You may be struggling to figure out what your room is missing – and the answer may be just under your feet. A rug is the perfect finishing touch for any room. It ties elements of the room together, adds warmth, and also contributes a new color, texture, or pattern. As you're beginning the hunt for a new rug, there are some things to consider to make sure you make the right purchase.
It's very important that you choose the right size rug for your room. A rug that's too big will look awkward whereas a rug that's too small will make the furniture seem like it's floating. Make sure you measure the space first. Once you do that, here's a good rule of thumb: a rug should be about 18 inches from the wall on every side (give or take a few inches). So for example, for a 10 feet wide room, make sure your rug is no bigger than 8 feet. This will give it that perfect visual balance.
If your space is lacking color, use a rug to add it back in. Or, if you have different colored pieces in your room, a rug will tie all of those colors together. For example, let's say you went with a pastel-theme and have a light blue chair, and pink and green pillows. You can look for a rug that has all of these colors in it. If your space is already really colorful, a neutral rug can be a great way to tone it down.
Rugs come in a variety of different and fun patterns. So if your room has a lot of solid color pieces in it, then a fun, patterned rug is a great way to change things up. Or, if you already have a lot of patterns on accent chairs and pillows, for example, look for a rug with less pattern.
There are a lot of different types of rugs – and it's important to understand the different constructions especially if you're purchasing online. There are usually five types: hand-knotted, tufted, hooked, flat-woven, and braided.
Hand-Knotted: Hand-knotted rugs are made from a labor-intensive technique where individual knots are tied to make up the length of the rug. And the more knots, the more durable and valuable the rug is. When shopping, keep in mind that no two hand-knotted rugs are exactly the same.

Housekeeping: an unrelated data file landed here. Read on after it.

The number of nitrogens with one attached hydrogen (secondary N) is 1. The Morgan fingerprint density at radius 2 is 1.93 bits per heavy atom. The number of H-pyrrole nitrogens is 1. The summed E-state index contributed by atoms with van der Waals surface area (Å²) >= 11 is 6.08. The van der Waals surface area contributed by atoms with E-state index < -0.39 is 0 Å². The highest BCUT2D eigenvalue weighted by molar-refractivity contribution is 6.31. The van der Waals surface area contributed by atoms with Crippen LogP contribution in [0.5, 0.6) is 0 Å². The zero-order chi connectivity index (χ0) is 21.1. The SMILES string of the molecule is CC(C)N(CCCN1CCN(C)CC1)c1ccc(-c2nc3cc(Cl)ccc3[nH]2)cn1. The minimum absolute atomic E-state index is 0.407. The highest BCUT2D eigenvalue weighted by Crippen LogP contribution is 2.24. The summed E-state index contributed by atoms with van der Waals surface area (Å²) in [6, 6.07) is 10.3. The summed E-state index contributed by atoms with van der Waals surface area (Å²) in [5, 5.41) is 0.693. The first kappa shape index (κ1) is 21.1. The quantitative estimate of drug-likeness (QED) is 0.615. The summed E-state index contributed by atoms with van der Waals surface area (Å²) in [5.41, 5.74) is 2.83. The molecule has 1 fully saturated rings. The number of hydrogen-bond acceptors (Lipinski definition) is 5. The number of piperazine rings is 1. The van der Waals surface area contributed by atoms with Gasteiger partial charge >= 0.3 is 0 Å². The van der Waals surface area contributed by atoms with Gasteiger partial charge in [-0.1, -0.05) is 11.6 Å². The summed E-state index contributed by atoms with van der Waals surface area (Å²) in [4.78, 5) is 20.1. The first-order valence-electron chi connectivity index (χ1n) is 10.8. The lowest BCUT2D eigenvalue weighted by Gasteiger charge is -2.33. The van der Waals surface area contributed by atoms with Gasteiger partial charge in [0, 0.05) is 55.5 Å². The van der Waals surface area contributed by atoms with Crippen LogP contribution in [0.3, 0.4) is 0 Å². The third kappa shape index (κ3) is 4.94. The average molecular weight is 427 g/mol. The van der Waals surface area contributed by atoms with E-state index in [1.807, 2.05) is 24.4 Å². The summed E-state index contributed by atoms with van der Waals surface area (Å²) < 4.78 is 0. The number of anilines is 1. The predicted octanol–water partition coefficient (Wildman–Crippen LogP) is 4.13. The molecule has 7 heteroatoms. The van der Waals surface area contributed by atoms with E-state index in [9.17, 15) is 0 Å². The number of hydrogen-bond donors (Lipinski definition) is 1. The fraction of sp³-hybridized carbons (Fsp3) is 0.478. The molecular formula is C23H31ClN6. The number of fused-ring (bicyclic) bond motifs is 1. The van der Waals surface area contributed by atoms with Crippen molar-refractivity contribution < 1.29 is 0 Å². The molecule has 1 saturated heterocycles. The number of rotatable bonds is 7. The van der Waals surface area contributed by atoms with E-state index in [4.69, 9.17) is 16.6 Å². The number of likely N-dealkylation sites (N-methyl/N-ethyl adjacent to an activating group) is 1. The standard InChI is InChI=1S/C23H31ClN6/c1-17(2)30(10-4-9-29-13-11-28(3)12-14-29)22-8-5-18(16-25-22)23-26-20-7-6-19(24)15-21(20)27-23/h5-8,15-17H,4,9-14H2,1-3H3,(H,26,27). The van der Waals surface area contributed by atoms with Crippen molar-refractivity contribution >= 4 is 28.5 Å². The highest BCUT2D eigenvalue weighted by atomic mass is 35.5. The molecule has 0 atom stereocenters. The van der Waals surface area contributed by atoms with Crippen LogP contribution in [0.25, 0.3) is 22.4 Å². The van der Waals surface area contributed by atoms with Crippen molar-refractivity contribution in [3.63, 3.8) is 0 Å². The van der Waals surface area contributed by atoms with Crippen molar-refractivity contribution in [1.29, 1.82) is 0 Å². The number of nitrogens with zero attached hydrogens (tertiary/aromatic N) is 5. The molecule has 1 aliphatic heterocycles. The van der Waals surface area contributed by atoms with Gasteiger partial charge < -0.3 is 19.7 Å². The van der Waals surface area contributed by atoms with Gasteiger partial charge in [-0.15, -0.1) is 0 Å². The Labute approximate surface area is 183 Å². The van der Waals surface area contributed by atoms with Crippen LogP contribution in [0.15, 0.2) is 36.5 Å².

Tufted: Tufted rugs are created with loops of yarn pulled through the rug backing. These loops are then cut to create a smooth, cut-pile rug. These rugs tend to shed more but they also are less expensive and made faster due to the process.
Hooked: Hooked rugs go through the same process as tufted rugs but the only difference is that the loops are kept in-tact as opposed to being cut.
Flat-Woven: A flat-woven rug doesn't have a pile or height to them and tend to be a bit more durable and less soft – for example, a dhurrie.
Braided: Braided rugs are similar to flat-woven rugs. They don't have a pile but are also reversible and extremely durable due to the braiding process. Yarn is braided into one continuous rope that is sewn together in a spiral. are reversible due to their process and don't have a pile, similar to flat-woven.
Not only should you research the type of rug construction, but also what the rug is made from. Depending on what space the rug is for, or if you have pets/kids, you'll want to keep in mind the pros and cons of different material types.
- Wool: Wool rugs tend to be stronger, more durable, but still soft to the touch. But keep in mind they're prone to early shedding and color fading.
- Silk: Silk helps add sheen and softness to other rug materials. This is great for a more elegant room, such as a dining room. But beware of stains and footprints – silk rugs can be harder to clean.
- Cotton: Cotton rugs are great for patterned or colorful rooms since they easily absorb dyes. However, these rugs can attract dust easily and wear quickly as they're not always as durable.
- Jute/Sisal: Natural grass rugs such as jute and sisal are extremely durable, flat-woven rugs. Since they're flat-woven, they have a coarser feel and are also more prone to stains.
- Synthetic: Synthetic rugs include those made with nylon, polypropylene, acrylic, and viscose. They are very strong, stain resistant, and great for high-traffic areas, but can be impressioned easily under heavier furniture.
- Spot clean stains as soon as they happen.
- Use a rug pad to keep the rug in place.
- Shake and vacuum your rug regularly.
- Rotate your rug every couple of months so it's evenly worn with foot traffic/furniture weight.
Image Credit: Macy's.